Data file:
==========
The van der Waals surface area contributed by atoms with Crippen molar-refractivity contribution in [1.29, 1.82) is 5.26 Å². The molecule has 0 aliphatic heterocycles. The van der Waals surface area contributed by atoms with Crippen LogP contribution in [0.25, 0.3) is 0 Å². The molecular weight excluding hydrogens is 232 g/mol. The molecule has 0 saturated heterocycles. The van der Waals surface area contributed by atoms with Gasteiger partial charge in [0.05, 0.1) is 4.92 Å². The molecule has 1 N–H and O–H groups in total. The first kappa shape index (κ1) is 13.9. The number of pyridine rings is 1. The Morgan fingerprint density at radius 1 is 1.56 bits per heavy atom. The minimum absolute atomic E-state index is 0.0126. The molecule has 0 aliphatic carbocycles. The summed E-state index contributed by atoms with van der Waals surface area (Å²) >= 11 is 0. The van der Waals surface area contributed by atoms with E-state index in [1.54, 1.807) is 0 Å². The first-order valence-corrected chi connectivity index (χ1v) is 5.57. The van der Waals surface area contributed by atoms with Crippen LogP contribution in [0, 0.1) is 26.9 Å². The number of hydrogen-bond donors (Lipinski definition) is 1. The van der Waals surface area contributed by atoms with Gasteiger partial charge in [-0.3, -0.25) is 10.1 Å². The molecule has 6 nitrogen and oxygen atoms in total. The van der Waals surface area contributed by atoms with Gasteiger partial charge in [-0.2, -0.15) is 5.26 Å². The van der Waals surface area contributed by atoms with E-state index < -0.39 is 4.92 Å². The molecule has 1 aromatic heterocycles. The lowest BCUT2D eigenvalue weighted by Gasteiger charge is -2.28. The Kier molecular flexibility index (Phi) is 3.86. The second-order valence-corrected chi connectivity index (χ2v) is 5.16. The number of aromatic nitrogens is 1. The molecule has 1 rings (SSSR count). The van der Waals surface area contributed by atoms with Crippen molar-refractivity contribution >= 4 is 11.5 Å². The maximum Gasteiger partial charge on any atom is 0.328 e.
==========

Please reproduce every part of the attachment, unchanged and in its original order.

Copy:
The van der Waals surface area contributed by atoms with Crippen molar-refractivity contribution in [1.29, 1.82) is 5.26 Å². The molecule has 0 aliphatic heterocycles. The van der Waals surface area contributed by atoms with Crippen LogP contribution in [0.25, 0.3) is 0 Å². The molecular weight excluding hydrogens is 232 g/mol. The molecule has 0 saturated heterocycles. The van der Waals surface area contributed by atoms with Gasteiger partial charge in [0.05, 0.1) is 4.92 Å². The molecule has 1 N–H and O–H groups in total. The first kappa shape index (κ1) is 13.9. The number of pyridine rings is 1. The Morgan fingerprint density at radius 1 is 1.56 bits per heavy atom. The minimum absolute atomic E-state index is 0.0126. The molecule has 0 aliphatic carbocycles. The summed E-state index contributed by atoms with van der Waals surface area (Å²) >= 11 is 0. The van der Waals surface area contributed by atoms with E-state index in [1.54, 1.807) is 0 Å². The first-order valence-corrected chi connectivity index (χ1v) is 5.57. The van der Waals surface area contributed by atoms with Crippen LogP contribution in [0, 0.1) is 26.9 Å². The number of hydrogen-bond donors (Lipinski definition) is 1. The van der Waals surface area contributed by atoms with Gasteiger partial charge in [-0.3, -0.25) is 10.1 Å². The molecule has 6 nitrogen and oxygen atoms in total. The van der Waals surface area contributed by atoms with Gasteiger partial charge in [-0.2, -0.15) is 5.26 Å². The van der Waals surface area contributed by atoms with E-state index < -0.39 is 4.92 Å². The molecule has 1 aromatic heterocycles. The lowest BCUT2D eigenvalue weighted by Gasteiger charge is -2.28. The Kier molecular flexibility index (Phi) is 3.86. The second-order valence-corrected chi connectivity index (χ2v) is 5.16. The number of aromatic nitrogens is 1. The molecule has 1 rings (SSSR count). The van der Waals surface area contributed by atoms with Crippen molar-refractivity contribution >= 4 is 11.5 Å². The maximum Gasteiger partial charge on any atom is 0.328 e.